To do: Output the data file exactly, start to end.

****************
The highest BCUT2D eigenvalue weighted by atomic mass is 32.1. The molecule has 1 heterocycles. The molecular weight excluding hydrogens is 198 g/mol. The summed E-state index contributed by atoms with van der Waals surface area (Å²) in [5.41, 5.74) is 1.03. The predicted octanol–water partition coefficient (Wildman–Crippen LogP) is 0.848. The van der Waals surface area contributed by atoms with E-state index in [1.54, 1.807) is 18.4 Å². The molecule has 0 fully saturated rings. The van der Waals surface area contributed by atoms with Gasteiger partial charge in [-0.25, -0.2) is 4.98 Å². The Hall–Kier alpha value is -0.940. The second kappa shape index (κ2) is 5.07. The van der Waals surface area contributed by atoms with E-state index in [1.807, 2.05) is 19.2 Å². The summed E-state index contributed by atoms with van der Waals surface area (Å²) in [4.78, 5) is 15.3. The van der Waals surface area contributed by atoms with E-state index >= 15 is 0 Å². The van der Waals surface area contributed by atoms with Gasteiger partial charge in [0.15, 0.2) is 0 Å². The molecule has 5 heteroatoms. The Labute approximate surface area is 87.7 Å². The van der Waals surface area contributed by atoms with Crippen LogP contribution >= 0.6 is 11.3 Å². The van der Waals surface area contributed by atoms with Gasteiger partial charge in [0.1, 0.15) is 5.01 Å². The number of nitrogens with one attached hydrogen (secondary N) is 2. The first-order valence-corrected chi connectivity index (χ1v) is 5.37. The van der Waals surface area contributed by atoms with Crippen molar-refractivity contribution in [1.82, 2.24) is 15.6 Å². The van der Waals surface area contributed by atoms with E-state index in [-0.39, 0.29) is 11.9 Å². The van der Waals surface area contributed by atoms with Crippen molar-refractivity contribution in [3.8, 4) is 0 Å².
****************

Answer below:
The highest BCUT2D eigenvalue weighted by atomic mass is 32.1. The molecule has 1 heterocycles. The molecular weight excluding hydrogens is 198 g/mol. The summed E-state index contributed by atoms with van der Waals surface area (Å²) in [5.41, 5.74) is 1.03. The predicted octanol–water partition coefficient (Wildman–Crippen LogP) is 0.848. The van der Waals surface area contributed by atoms with E-state index in [1.54, 1.807) is 18.4 Å². The molecule has 0 fully saturated rings. The van der Waals surface area contributed by atoms with Gasteiger partial charge in [-0.25, -0.2) is 4.98 Å². The Hall–Kier alpha value is -0.940. The second kappa shape index (κ2) is 5.07. The van der Waals surface area contributed by atoms with E-state index in [1.807, 2.05) is 19.2 Å². The summed E-state index contributed by atoms with van der Waals surface area (Å²) in [4.78, 5) is 15.3. The van der Waals surface area contributed by atoms with E-state index >= 15 is 0 Å². The van der Waals surface area contributed by atoms with Gasteiger partial charge in [0.15, 0.2) is 0 Å². The molecule has 5 heteroatoms. The Labute approximate surface area is 87.7 Å². The van der Waals surface area contributed by atoms with Crippen LogP contribution >= 0.6 is 11.3 Å². The van der Waals surface area contributed by atoms with Gasteiger partial charge in [0.1, 0.15) is 5.01 Å². The number of nitrogens with one attached hydrogen (secondary N) is 2. The first-order valence-corrected chi connectivity index (χ1v) is 5.37. The van der Waals surface area contributed by atoms with Crippen molar-refractivity contribution in [1.82, 2.24) is 15.6 Å². The van der Waals surface area contributed by atoms with E-state index in [-0.39, 0.29) is 11.9 Å². The van der Waals surface area contributed by atoms with Crippen molar-refractivity contribution in [3.8, 4) is 0 Å².